Catholic Encyclopedia (1913)/Jean Cousin
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French painter, sculptor, etcher, engraver, and geometrician, born at Soucy, near Sens, 1500; died at Sens before 1593, probably in 1590. Cousin began his long art-life in his native town with the study of glass-painting under Hympe and Grassot. At the same time he was diligently applying himself to this branch of art, wherein he was to become a master, the young man became a great student of mathematics and published a successful book on the subject. He also wrote on geometry in his student days. In 1530 Cousin finished the beautiful windows for the Sens cathedral, the subject chosen being the "Legend of St. Eutropius". He had also painted the windows of many of the noble châteaux in and around the city. The latest date on any of his Sens work, 1530, points to this as the year he went to Paris, where he began work as a goldsmith; but the amount and kind of his productions in the precious metals are alike unknown.
In Paris Cousin continued his eminent career as a glass-painter, and his masterpiece, the windows of the Sainte-Chapelle in Vincennes, are considered the finest examples of glass-painting in all France. He subsequently devoted himself to painting in oil, and is said to be the first Frenchman to use the "new medium". For this and other reasons Cousin has been called "The Founder of the French School"; but his work in oil, while graceful, refined, reserved, and even classically severe, is more that of an Italian "Eclectic" than of a "founder of a national school". Pictures attributed to him, all of much merit, are found in several of the large European collections, but, excepting "The Last Judgment", none is known to be authentic. "The Last Judgment" is fine in composition, noble in conception. and beautiful and harmonious in colour, strongly suggesting Correggio. For a Long time this masterpiece, which won him the name of the "French Michelangelo", lay neglected in the sacristy of the church of the Minims, Vincennes, until it was rescued by a priest and became one of the important works in the Louvre. It is also celebrated for being the first French picture to be engraved.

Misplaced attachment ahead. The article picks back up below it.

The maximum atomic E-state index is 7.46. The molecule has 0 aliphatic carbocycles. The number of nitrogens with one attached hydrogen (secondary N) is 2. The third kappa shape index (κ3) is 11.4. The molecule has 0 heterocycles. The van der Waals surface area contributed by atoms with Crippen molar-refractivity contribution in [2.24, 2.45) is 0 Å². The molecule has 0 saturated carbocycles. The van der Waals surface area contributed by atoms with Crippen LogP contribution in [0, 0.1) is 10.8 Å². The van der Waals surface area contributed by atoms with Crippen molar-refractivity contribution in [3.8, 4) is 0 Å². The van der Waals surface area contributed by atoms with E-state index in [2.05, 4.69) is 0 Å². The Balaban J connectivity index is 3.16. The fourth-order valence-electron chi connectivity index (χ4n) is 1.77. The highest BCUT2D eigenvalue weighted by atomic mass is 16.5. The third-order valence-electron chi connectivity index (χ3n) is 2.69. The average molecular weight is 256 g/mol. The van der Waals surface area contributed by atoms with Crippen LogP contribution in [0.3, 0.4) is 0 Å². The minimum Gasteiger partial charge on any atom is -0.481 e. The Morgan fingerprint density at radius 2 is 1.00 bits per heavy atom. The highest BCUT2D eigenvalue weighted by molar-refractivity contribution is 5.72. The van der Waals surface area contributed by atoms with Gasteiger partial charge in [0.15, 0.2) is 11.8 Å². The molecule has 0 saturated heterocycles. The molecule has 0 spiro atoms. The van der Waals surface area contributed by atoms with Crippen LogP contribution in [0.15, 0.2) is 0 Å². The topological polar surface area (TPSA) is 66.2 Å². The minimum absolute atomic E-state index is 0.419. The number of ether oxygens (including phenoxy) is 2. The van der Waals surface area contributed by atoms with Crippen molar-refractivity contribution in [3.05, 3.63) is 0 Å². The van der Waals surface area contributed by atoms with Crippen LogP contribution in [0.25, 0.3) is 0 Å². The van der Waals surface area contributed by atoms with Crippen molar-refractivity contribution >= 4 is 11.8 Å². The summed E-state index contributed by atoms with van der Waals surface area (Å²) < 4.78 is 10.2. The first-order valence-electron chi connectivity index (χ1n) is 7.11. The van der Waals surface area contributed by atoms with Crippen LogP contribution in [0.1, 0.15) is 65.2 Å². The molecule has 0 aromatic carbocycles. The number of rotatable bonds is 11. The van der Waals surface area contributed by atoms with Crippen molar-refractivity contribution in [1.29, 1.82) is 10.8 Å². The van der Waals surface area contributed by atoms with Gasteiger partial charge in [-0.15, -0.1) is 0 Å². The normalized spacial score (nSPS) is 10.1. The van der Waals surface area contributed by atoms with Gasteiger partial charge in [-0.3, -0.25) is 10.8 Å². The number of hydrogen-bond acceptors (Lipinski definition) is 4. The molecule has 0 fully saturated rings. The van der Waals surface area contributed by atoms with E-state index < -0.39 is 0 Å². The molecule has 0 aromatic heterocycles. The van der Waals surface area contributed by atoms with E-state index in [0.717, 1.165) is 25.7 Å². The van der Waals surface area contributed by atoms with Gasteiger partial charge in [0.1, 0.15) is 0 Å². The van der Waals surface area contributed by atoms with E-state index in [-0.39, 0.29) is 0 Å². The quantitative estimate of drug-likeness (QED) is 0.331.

In the sixteenth century Cousin's renown came from his historical and glass-paintings; to-day he is best known as an illustrator of books. He made many fine designs for woodcuts and often executed them himself. The "Bible", published in 1596 by Le Clerc, and the "Metamorphoses" and "Epistles" of Ovid (1566 and 1571 respectively) contain his most celebrated work as an illustrator. Cousin etched and engraved many plates after the manner of Mazzuola of Parma, to whom the invention of etching has been ascribed; but he excels all his contemporaries in facility of execution and classical breadth and simplicity of idea and feeling. His etched work approaches in excellence the oil-paintings of the great masters. Cousin's sculptures are full of strength and dignity. The mausoleum of Admiral Philippe de Chabot is the best piece of French sculpture of the sixteenth century; the strikingly beautiful tomb of Louis de Brezé (Rouen) is another celebrated achievement. In addition to his early writings on mathematics, he published, in 1560, a learned treatise on perspective, and, in 1571, an excellent work on portrait-painting. During his life Cousin successfully pursued every branch of the fine arts, and enjoyed the favour of, and worked for four kings of France: Henry II, Francis II, Charles IX, and Henry III. Among his paintings, in addition to the "Last Judgment", mention should be made of the miniatures in the prayer book of Henry II now in the Bibliothèque Nationale; among his etchings and engravings, the "Annunciation" and the "Conversion of St. Paul"; among his woodcuts, the "Entrée de Henry II et Catherine de Médicis à Rouen" (1551).
FIRMIN-DIDOT, Etude sur Jean Cousin (Paris, 1872); PATTISON, The World's Painters since Leonardo (New York, 1906).